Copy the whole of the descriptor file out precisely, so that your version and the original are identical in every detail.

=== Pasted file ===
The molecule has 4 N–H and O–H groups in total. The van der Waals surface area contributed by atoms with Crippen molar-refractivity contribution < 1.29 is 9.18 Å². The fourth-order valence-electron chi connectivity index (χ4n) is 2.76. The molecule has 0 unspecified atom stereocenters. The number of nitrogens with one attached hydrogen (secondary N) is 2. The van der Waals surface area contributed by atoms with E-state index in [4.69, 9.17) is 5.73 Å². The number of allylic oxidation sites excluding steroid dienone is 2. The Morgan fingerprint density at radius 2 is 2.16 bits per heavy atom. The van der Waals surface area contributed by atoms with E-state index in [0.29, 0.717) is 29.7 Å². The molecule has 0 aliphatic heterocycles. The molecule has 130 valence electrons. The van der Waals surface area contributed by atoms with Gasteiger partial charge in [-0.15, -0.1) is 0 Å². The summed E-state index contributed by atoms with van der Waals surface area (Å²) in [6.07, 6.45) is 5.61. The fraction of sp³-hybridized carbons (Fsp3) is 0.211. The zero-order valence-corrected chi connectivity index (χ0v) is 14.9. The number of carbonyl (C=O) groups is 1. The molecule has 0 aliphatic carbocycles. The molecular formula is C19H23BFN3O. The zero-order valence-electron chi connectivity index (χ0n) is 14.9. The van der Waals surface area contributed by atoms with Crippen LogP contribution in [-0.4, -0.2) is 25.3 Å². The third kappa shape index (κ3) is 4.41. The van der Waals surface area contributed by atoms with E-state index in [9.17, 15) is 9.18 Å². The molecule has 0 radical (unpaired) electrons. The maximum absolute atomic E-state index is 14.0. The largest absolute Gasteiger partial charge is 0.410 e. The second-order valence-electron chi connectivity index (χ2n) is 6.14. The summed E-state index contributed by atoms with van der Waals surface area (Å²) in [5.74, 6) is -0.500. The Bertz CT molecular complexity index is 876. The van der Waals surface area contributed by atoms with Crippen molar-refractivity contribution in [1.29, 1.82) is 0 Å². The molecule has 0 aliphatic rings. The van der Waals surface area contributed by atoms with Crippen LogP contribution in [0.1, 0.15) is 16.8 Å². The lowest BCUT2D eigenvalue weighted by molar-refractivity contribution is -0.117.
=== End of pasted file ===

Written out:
The molecule has 4 N–H and O–H groups in total. The van der Waals surface area contributed by atoms with Crippen molar-refractivity contribution < 1.29 is 9.18 Å². The fourth-order valence-electron chi connectivity index (χ4n) is 2.76. The molecule has 0 unspecified atom stereocenters. The number of nitrogens with one attached hydrogen (secondary N) is 2. The van der Waals surface area contributed by atoms with E-state index in [4.69, 9.17) is 5.73 Å². The number of allylic oxidation sites excluding steroid dienone is 2. The Morgan fingerprint density at radius 2 is 2.16 bits per heavy atom. The van der Waals surface area contributed by atoms with E-state index in [0.29, 0.717) is 29.7 Å². The molecule has 0 aliphatic heterocycles. The molecule has 130 valence electrons. The van der Waals surface area contributed by atoms with Gasteiger partial charge in [-0.15, -0.1) is 0 Å². The summed E-state index contributed by atoms with van der Waals surface area (Å²) in [6.07, 6.45) is 5.61. The fraction of sp³-hybridized carbons (Fsp3) is 0.211. The zero-order valence-corrected chi connectivity index (χ0v) is 14.9. The number of carbonyl (C=O) groups is 1. The molecule has 0 aliphatic carbocycles. The molecular formula is C19H23BFN3O. The zero-order valence-electron chi connectivity index (χ0n) is 14.9. The van der Waals surface area contributed by atoms with Crippen LogP contribution in [-0.4, -0.2) is 25.3 Å². The third kappa shape index (κ3) is 4.41. The van der Waals surface area contributed by atoms with E-state index in [9.17, 15) is 9.18 Å². The molecule has 0 radical (unpaired) electrons. The maximum absolute atomic E-state index is 14.0. The largest absolute Gasteiger partial charge is 0.410 e. The second-order valence-electron chi connectivity index (χ2n) is 6.14. The summed E-state index contributed by atoms with van der Waals surface area (Å²) in [5.74, 6) is -0.500. The Bertz CT molecular complexity index is 876. The van der Waals surface area contributed by atoms with Crippen molar-refractivity contribution in [1.29, 1.82) is 0 Å². The molecule has 0 aliphatic rings. The van der Waals surface area contributed by atoms with Crippen LogP contribution in [0.1, 0.15) is 16.8 Å². The lowest BCUT2D eigenvalue weighted by molar-refractivity contribution is -0.117.